One of Native America's most innovative artists is honored in the show "Dakota Modern: The Art of Oscar Howe." The artist Oscar Howe embraced traditional elements of his culture but challenged preconceptions and definitions of Native American painting (above: Calling on Wakan Tanka, 1962). University Art Galleries, University of South Dakota, PC OH 4 (O.H.76.024)

The innovative 20th century Native American artist Oscar Howe embraced abstraction in his paintings even as he included traditional elements of Sioux culture. He influenced a movement among Native artists to express their individuality rather than conforming to established styles that limited artistic expression. Read more here. (March 11 - September 11, 2022).

Watergate: Portraiture and Intrigue, National Portrait Gallery

“Watergate Breaks Wide Open” by Jack Davis, 1973
On the 50th anniversary of the Watergate break-in, this exhibition "Watergate: Portraiture and Intrigue" of photographs, paintings, sculpture and works on paper (above: Watergate Breaks Wide Open by Jack Davis, 1973) revisits the scandal's cast of characters.  NPG, gift of Time magazine. © Estate of Jack Davis

The 50th anniversary of the botched break-in of the Democratic National Committee offices at the Watergate complex that led to the resignation of Richard Nixon is marked by an exhibition that combines portraiture and visual biography from the Portrait Gallery collection. The show features not just Nixon, but other key figures including Rose Mary Woods, John and Martha Mitchell, and “Deep Throat” himself, Mark Felt, as rendered by artists that include Richard Avedon, Marisol Escobar and George Giusti. An array of scathing political cartoonists, among them Jack Davis, Patrick Oliphant and Edward Sorel, document the scandal. Many of Time magazine’s 40 covers devoted to Watergate are also a part of the exhibition. Read more here. (March 24 - Sept. 5, 2022).

Baseball: America’s Home Run, National Postal Museum

Fleer Baseball Logo Sticker and Stamp Album
Drawing on original artwork from the United States Postal Service’s Postmaster General’s Collection and archival material (above: a Fleer baseball sticker and stamp album) from the , the show, "Baseball: America's Home Run," offers a look at hundreds of U.S. and international stamps commemorating great players. National Postal Museum, 2019.6606.71

This long-delayed celebration of the national pastime will feature hundreds of U.S. and international stamps commemorating baseball’s finest players, augmented by dozens of objects loaned by other Smithsonian museums and the National Baseball Hall of Fame. First organized to mark the 150th anniversary of professional baseball in 2019, “Baseball: America’s Home Run” will feature some historic objects that have never appeared on public display. Read more here. (April 9, 2022 - January 5, 2025)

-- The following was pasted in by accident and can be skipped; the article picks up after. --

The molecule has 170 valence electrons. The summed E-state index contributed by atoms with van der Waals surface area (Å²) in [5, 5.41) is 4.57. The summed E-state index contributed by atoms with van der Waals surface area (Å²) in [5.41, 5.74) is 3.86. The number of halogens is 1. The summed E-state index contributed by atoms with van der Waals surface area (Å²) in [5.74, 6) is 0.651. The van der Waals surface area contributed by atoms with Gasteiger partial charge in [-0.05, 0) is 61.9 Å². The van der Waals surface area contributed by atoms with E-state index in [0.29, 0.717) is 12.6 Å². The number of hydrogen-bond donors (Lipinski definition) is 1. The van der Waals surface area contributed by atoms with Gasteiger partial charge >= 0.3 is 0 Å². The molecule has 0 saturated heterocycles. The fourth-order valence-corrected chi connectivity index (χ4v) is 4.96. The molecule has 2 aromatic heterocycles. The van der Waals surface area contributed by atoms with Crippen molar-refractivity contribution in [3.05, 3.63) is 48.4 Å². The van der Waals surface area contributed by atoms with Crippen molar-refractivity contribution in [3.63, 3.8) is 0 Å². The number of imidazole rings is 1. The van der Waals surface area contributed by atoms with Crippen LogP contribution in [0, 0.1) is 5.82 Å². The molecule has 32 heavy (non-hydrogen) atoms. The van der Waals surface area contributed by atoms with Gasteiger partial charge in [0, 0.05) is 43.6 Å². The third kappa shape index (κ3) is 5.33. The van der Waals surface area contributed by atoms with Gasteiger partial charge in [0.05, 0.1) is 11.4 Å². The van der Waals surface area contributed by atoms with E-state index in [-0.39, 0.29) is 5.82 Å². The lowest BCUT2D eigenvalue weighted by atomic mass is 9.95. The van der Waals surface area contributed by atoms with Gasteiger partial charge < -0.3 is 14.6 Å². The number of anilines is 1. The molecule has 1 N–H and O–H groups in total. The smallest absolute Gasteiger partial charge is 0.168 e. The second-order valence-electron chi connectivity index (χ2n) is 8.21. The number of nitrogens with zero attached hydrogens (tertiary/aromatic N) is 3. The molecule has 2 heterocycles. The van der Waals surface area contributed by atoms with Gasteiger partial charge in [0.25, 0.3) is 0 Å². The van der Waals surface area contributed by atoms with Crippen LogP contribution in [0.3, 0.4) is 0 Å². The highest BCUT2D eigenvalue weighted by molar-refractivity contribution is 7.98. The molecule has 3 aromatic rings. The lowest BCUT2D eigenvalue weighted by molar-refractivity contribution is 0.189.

The Outwin 2022: American Portraiture Today, National Portrait Gallery

A Portrait of Berenice Sarmiento Chávez, Hugo Crosthwaite
The winner of the National Portrait Gallery's 2019 Outwin Boochever Portrait Competition was Hugo Crosthwaite and his A Portrait of Berenice Sarmiento Chávez. The 2022 winners of the triennial event will be announced April 29, 2022. NPG, collection of the artist, image courtesy of Luis De Jesus Los Angeles

The 42 works chosen for the sixth triennial Outwin Boochever Portrait Competition, by established and emerging artists from the U.S. and its territories, range from traditional likenesses to conceptual portraiture, with painting, photography, drawing, sculpture, video and performance a part of it all. World events since the last competition in 2019 influence the themes of work chosen by curators Taina Caragol and Leslie Ureña, reflecting the pain, loss and isolation caused by the pandemic as well as the demands for social justice. Read more here. (April 30, 2022 - February 26, 2023).

This Present Moment: Crafting a Better World, The Smithsonian American Art Museum's Renwick Gallery

Portrait of Resilience, Sharon Kerry-Harlan
Marking the 50th anniversary of the Renwick Gallery, "This Present Moment: Crafting a Better World" speaks to the voices artists bring to conversations about resilience and activism. Nearly 150 artworks (above: Portrait of Resilience by Sharon Kerry-Harlan, 2020) from the museum's permanent collection go on display. SAAM, museum purchase, Kenneth R. Trapp Acquisition Fund, 2021.35. © 2021, Sharon Kerry-Harlan, photo by Lee Stalsworth

An American craft show meant to be more wide-ranging than in the past, the exhibition highlights the role of activism and resilience in art, centering on often-overlooked histories and contributions of women, people of color and other marginalized communities. "This Present Moment" unfolds across both floors of the gallery with nearly 150 artworks from the Smithsonian American Art Museum’s permanent collection. About 135 are new acquisitions unveiled for the first time at the museum's Renwick Gallery. Among the artists are Nick Cave, Christian Cordova, Alicia Eggert and George Nakashima. Read more here(May 13, 2022 - April 2, 2023).

The Molina Family Latino Gallery, National Museum of American History

Francisco Menéndez, Rafael López, 2021
The inaugural exhibition, "¡Presente! A Latino History of the United States," offers critical insight into the moments and biographies (above: Francisco Menéndez by Rafael López, 2021) that shine a light on the historical and cultural legacy of U.S. Latinas/os. Smithsonian Latino Center